Wednesday, 13 January 2016 07:58

Henry Jenkins and the Odd Compensator Re-Calibrator by Maureen Terry

Henry Jenkins and the Odd Compensator Re-Calibrator By Maureen Terry

Henry Jenkins squinted into the glare of a magenta sun. As far as he could tell, he was in a vast windswept wasteland strewn with mounds of junk. The distant mountainous heaps were hazy, but he could see what the nearest ones were made of: linty socks, hubcaps and rusting tools.

His mother’s voice barged into his buzzing head.

“I’m sick of finding God knows what in your pockets Henry Jenkins,” she’d shouted earlier that morning.

“If I’d kept my soccer socks in my pocket you wouldn’t have lost them in the wash. I had to play a whole game with only one on,” he’d retorted.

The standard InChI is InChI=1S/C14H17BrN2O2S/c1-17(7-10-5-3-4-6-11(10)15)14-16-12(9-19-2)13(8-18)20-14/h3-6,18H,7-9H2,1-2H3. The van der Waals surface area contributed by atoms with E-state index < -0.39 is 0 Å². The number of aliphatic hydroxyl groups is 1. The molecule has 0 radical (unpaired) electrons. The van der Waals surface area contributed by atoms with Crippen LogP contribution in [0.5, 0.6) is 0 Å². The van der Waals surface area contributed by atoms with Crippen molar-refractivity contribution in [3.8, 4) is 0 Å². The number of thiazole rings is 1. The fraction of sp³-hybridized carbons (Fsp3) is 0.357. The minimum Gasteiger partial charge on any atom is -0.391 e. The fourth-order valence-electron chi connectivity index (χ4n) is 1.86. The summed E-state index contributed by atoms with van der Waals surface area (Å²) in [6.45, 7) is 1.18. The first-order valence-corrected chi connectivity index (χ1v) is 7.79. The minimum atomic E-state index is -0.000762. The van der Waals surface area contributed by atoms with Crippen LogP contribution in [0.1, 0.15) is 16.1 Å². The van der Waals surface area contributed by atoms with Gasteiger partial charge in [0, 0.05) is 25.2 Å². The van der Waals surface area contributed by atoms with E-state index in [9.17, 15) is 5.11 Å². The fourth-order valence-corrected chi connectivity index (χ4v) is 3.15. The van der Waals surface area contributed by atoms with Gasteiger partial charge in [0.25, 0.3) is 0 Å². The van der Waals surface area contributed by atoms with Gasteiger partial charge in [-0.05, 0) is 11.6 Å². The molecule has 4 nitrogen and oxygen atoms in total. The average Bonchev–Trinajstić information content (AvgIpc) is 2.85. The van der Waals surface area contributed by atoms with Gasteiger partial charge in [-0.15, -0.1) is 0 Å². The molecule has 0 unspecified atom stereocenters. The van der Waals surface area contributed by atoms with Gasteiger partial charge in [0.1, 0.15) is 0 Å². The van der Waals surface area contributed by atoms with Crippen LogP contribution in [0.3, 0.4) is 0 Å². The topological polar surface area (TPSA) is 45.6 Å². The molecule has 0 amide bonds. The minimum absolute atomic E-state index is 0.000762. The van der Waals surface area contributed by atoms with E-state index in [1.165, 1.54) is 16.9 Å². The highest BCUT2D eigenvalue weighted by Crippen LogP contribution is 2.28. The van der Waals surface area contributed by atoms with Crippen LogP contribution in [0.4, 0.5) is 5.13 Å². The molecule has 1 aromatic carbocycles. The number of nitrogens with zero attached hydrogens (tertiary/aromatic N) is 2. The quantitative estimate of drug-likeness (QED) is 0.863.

“Well you can just wash your own stinky uniform if you don’t like how I do it. I’m off to play bingo."

He’d found his gear in a damp clump under his bed as well as a half-eaten Whizzy Bar (which he pocketed for later).

He remembered watching his clothes flopping about in the washing machine and pushing himself into the dryer to grab his socks. And then it had happened—a vortex of light. Something that looked like a hubcap had shot towards his head and then—he remembered nothing except waking up beneath a strange lavender sky.

With the roar of engines, he was back in the present. A three-legged contraption lurched from behind a distant mound. The heavens split and tons of, what looked like, laundry shot down a beam of light into a giant funnel. His eyes narrowed. He’d been sucked from his world by the machine. It was weird but the only explanation and it followed that if the machine had brought him in it could send him out.

“Dumb socks, hubcaps and big stupid balls of lint, but I haven’t spotted that stinking machine for hours,” Henry said to a rat nibbling something lumpy below a kelp draped shipping container. The rat stood up on pink hind legs and gave him a beady-eyed glare.

“Fine,” Henry said clambering past one of many boulder sized lint balls and on to the container roof.